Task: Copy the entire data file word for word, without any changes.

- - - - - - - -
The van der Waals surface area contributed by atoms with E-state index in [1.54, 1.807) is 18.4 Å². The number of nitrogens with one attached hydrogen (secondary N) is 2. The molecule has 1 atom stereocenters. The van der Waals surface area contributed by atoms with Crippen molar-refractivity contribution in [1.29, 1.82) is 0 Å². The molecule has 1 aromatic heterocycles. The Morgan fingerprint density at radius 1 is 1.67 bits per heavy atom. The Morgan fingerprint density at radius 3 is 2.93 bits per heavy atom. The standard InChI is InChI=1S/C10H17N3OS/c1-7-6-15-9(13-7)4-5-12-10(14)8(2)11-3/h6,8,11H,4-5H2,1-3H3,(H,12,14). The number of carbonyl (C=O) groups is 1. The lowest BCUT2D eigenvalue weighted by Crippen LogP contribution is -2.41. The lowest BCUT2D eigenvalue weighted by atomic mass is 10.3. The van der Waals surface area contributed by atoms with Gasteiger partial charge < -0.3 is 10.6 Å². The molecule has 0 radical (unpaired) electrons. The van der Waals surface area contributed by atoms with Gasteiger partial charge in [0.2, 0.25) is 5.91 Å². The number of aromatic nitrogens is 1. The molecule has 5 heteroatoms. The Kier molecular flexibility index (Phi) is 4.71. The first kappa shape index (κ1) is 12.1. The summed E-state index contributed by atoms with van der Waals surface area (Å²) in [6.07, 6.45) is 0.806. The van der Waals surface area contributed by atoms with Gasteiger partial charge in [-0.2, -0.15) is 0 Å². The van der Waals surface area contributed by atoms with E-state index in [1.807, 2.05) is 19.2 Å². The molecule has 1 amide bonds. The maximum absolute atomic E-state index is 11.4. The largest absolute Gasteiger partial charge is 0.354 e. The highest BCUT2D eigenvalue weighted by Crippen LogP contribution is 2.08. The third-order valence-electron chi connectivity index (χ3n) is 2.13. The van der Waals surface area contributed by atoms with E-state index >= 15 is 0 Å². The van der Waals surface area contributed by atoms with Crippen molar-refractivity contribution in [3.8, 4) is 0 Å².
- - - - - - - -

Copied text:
The van der Waals surface area contributed by atoms with E-state index in [1.54, 1.807) is 18.4 Å². The number of nitrogens with one attached hydrogen (secondary N) is 2. The molecule has 1 atom stereocenters. The van der Waals surface area contributed by atoms with Crippen molar-refractivity contribution in [1.29, 1.82) is 0 Å². The molecule has 1 aromatic heterocycles. The Morgan fingerprint density at radius 1 is 1.67 bits per heavy atom. The Morgan fingerprint density at radius 3 is 2.93 bits per heavy atom. The standard InChI is InChI=1S/C10H17N3OS/c1-7-6-15-9(13-7)4-5-12-10(14)8(2)11-3/h6,8,11H,4-5H2,1-3H3,(H,12,14). The number of carbonyl (C=O) groups is 1. The lowest BCUT2D eigenvalue weighted by Crippen LogP contribution is -2.41. The lowest BCUT2D eigenvalue weighted by atomic mass is 10.3. The van der Waals surface area contributed by atoms with Gasteiger partial charge < -0.3 is 10.6 Å². The molecule has 0 radical (unpaired) electrons. The van der Waals surface area contributed by atoms with Gasteiger partial charge in [0.2, 0.25) is 5.91 Å². The number of aromatic nitrogens is 1. The molecule has 5 heteroatoms. The Kier molecular flexibility index (Phi) is 4.71. The first kappa shape index (κ1) is 12.1. The summed E-state index contributed by atoms with van der Waals surface area (Å²) in [6.07, 6.45) is 0.806. The van der Waals surface area contributed by atoms with Gasteiger partial charge in [-0.2, -0.15) is 0 Å². The van der Waals surface area contributed by atoms with E-state index in [1.807, 2.05) is 19.2 Å². The molecule has 1 amide bonds. The maximum absolute atomic E-state index is 11.4. The largest absolute Gasteiger partial charge is 0.354 e. The highest BCUT2D eigenvalue weighted by Crippen LogP contribution is 2.08. The third-order valence-electron chi connectivity index (χ3n) is 2.13. The van der Waals surface area contributed by atoms with E-state index >= 15 is 0 Å². The van der Waals surface area contributed by atoms with Crippen molar-refractivity contribution in [3.8, 4) is 0 Å².